America – Self Titled


Artist: America
Title: America
Released: 1971
Label: Warner Bros
Format: Vinyl
Genre: Folk, Folk-Rock
Musicians:Dewey Bunnell – Acoustic Guitar, Vocals, Dan Peek – 12-string acoustic guitar, Ray Cooper – Percussion, Dave Atwood – Drums, Dave Lindley – Electric Guitar, Kim Haworth – Drums on Horse With No Name, Gerry Beckley – Lead Guitar, Bass
Producer: Ian Samwell & America
Engineer: Ken Scott

America is a rock band, formed in England in 1970 by multi-instrumentalists Dewey Bunnell, Dan Peek, and Gerry Beckley.
America achieved significant popularity in the 1970s, and was famous for the trio’s close vocal harmonies and light acoustic folk sound. This popularity was confirmed by a string of hit albums and singles, many of which found airplay on pop/soft rock stations.
The band came together shortly after the members’ graduation from high school, and a record deal with Warner Bros. Records followed. Their debut, a 1971 self-titled album, produced the transatlantic hits “A Horse with No Name” and “I Need You”.  Peek left the group in 1977 and their commercial fortunes declined, despite a brief return to the top in 1982 with the single “You Can Do Magic”.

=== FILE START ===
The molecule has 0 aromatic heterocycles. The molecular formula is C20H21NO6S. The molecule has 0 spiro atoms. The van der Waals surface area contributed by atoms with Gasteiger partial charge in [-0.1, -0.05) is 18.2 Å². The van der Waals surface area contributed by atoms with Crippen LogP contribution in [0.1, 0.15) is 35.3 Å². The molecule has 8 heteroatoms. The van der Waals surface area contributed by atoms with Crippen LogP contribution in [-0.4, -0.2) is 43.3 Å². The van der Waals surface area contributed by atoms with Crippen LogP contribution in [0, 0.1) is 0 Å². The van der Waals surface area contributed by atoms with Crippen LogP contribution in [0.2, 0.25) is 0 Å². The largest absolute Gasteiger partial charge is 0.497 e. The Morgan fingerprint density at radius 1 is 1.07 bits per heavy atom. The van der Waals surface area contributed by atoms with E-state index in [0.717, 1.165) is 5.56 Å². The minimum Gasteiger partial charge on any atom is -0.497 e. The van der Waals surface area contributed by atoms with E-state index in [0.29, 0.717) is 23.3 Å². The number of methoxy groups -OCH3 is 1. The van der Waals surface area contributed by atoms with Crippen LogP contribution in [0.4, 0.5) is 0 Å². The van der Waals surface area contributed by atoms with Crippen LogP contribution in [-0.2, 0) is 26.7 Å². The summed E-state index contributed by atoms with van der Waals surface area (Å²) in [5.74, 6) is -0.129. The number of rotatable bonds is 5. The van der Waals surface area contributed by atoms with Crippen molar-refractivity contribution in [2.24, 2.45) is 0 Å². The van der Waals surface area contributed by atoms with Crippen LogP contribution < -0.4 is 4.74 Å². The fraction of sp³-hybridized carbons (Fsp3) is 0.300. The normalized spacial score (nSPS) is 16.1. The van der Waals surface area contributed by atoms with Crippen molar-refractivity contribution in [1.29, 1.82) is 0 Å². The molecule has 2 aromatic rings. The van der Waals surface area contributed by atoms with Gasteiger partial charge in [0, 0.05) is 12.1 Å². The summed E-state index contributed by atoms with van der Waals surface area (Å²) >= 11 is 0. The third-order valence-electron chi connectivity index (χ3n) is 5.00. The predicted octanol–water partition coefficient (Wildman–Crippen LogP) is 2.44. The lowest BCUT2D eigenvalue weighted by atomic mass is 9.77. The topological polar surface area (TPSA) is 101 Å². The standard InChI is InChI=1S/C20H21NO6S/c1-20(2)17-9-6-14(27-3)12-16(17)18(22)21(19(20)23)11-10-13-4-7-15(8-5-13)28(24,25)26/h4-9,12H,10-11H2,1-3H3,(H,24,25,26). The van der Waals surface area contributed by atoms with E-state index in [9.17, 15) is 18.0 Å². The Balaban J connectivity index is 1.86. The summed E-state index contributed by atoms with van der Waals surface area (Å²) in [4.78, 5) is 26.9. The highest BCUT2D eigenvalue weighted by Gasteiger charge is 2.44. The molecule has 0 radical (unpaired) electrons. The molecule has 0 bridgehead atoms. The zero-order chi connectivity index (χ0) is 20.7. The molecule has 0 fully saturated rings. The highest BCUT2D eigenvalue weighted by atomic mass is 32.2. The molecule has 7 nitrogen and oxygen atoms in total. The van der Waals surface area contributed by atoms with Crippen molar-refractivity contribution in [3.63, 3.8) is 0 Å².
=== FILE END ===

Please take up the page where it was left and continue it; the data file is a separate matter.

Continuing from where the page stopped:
Four decades into their career, the group continues to record material and tour with regularity. Official website:

While their fathers were stationed at the United States Air Force base at RAF South Ruislip near London in the mid-1960s, Beckley, Bunnell and Peek attended London Central High School at Bushey Hall where they met while playing in two different bands.
Peek left for the United States for an abortive attempt at college during 1969. Soon after his return to the UK the following year, the three met and began making music together. Starting out with borrowed acoustic guitars, they developed a style which incorporated three-part vocal harmony with the style of contemporary folk-rock acts, much like Crosby, Stills, Nash & Young.
Eventually the trio dubbed themselves America, chosen because they did not want anyone to think they were British musicians trying to sound American. They played their first gigs in the London area. Through Ian Samwell and Jeff Dexter’s efforts they were eventually contracted to Kinney Records (UK) in March 1971 by Ian Ralfini and assigned to the UK Warner Brothers label.
Their first album (the one under review here), was recorded at Trident Studios in London and produced by Ian Samwell. Samwell was best known for being Cliff Richard’s lead guitarist as well as writing Richard’s 1958 breakthrough hit, “Move It”. Jeff Dexter, Ian’s roommate was involved with the music business himself. He co-produced the album and became the trio’s manager. Dexter also gave them their first major gig, December 20, 1970, at “Implosion” at the Roundhouse, Chalk Farm, as the opening act for The Who, Elton John, Patto and The Chalk Farm Salvation Army Band & Choir for a Christmas charity event. Although the trio initially planned to record the album in a similar manner to The Beatles’ Sgt. Pepper’s Lonely Hearts Club Band, Samwell convinced them to perfect their acoustic style instead.